You’ve produced great content, now make sure it’s easy for your loyal followers to share to expand your community of potential customers. There are many simple additions to a website and email marketing templates that can help others extend your marketing reach. Reduce the friction to sharing by making every relevant piece of content instantly shareable with add-ons such as social sharing icons. There are of course other ways to increase social sharing of your site’s content. Since inbound marketing conversion rarely occurs on a single visit, make visitors want to return for more and build trust – organically – over time.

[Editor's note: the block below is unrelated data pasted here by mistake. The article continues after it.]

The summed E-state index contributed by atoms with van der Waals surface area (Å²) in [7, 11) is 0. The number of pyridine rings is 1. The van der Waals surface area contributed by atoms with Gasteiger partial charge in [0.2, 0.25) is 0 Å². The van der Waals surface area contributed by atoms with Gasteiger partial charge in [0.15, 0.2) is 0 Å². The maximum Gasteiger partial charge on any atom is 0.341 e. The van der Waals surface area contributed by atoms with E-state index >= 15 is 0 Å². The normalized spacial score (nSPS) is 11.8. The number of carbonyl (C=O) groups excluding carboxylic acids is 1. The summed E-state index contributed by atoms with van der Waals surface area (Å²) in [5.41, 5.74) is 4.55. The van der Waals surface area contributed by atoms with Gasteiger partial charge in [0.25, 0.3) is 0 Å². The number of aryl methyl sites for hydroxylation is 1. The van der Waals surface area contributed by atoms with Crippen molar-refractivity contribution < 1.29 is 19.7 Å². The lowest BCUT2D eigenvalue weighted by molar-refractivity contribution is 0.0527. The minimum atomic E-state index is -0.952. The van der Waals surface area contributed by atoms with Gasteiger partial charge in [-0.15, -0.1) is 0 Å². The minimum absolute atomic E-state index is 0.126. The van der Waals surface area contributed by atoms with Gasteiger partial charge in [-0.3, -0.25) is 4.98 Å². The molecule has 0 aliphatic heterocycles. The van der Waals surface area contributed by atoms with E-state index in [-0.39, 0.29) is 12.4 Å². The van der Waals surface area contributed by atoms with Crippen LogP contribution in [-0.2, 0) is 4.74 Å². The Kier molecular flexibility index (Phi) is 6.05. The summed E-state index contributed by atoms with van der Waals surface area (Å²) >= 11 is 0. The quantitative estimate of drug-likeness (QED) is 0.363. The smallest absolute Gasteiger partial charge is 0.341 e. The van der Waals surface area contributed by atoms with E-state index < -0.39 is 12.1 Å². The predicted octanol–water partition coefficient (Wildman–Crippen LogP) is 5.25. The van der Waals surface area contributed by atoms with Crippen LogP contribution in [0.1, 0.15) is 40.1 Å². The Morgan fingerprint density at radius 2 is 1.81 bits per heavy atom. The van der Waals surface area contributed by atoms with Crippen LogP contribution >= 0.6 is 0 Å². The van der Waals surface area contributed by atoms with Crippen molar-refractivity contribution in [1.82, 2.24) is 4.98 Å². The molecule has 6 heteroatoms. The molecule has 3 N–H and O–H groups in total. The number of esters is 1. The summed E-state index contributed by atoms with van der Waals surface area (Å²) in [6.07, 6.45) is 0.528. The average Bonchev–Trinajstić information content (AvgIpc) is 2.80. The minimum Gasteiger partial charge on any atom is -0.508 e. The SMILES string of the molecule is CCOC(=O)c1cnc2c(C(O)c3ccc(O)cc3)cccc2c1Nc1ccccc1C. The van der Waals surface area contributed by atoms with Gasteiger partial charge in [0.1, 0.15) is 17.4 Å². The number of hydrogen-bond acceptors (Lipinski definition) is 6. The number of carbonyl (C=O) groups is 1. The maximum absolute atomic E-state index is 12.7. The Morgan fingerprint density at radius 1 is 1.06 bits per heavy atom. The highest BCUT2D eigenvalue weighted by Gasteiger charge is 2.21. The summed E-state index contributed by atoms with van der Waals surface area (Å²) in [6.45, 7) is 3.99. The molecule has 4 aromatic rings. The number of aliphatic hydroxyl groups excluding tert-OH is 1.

Good images are compelling. Video is captivating. Yes, there’s most pre- and post-production time and possibly some additional expense, but video will extend the reach of your social proof far beyond anything you can achieve with words and pictures. Website visitors may not stop read the testimonial of a happy customer or a technical case study, but studies show they will click on a video, watch and listen.
How do you use social proof on your landing pages to build your community and generate more business?
Source: ISA News